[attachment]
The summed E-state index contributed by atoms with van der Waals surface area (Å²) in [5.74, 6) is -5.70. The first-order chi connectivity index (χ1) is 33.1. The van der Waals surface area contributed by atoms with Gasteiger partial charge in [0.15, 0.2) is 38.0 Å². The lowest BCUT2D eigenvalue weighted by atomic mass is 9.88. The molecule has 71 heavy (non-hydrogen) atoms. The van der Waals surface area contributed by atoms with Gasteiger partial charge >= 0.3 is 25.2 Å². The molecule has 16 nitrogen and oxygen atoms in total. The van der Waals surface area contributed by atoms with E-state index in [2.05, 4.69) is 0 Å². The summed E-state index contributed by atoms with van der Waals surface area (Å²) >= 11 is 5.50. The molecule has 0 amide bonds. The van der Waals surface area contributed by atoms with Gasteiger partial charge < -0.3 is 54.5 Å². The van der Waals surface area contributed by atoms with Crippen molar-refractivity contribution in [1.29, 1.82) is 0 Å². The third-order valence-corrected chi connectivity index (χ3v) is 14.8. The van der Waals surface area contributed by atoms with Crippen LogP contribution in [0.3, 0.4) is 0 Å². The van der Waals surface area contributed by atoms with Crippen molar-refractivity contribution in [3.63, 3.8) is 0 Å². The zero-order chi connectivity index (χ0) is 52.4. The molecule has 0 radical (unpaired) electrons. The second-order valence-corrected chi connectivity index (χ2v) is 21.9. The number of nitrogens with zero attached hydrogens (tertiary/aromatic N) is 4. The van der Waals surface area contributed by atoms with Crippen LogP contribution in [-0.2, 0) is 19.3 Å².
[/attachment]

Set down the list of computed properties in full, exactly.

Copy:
The summed E-state index contributed by atoms with van der Waals surface area (Å²) in [5.74, 6) is -5.70. The first-order chi connectivity index (χ1) is 33.1. The van der Waals surface area contributed by atoms with Gasteiger partial charge in [0.15, 0.2) is 38.0 Å². The lowest BCUT2D eigenvalue weighted by atomic mass is 9.88. The molecule has 71 heavy (non-hydrogen) atoms. The van der Waals surface area contributed by atoms with Gasteiger partial charge >= 0.3 is 25.2 Å². The molecule has 16 nitrogen and oxygen atoms in total. The van der Waals surface area contributed by atoms with E-state index in [2.05, 4.69) is 0 Å². The summed E-state index contributed by atoms with van der Waals surface area (Å²) >= 11 is 5.50. The molecule has 0 amide bonds. The van der Waals surface area contributed by atoms with Gasteiger partial charge < -0.3 is 54.5 Å². The van der Waals surface area contributed by atoms with Crippen molar-refractivity contribution in [1.29, 1.82) is 0 Å². The third-order valence-corrected chi connectivity index (χ3v) is 14.8. The van der Waals surface area contributed by atoms with Crippen LogP contribution in [0.3, 0.4) is 0 Å². The van der Waals surface area contributed by atoms with Crippen molar-refractivity contribution in [3.63, 3.8) is 0 Å². The zero-order chi connectivity index (χ0) is 52.4. The molecule has 0 radical (unpaired) electrons. The second-order valence-corrected chi connectivity index (χ2v) is 21.9. The number of nitrogens with zero attached hydrogens (tertiary/aromatic N) is 4. The van der Waals surface area contributed by atoms with Crippen LogP contribution in [-0.2, 0) is 19.3 Å².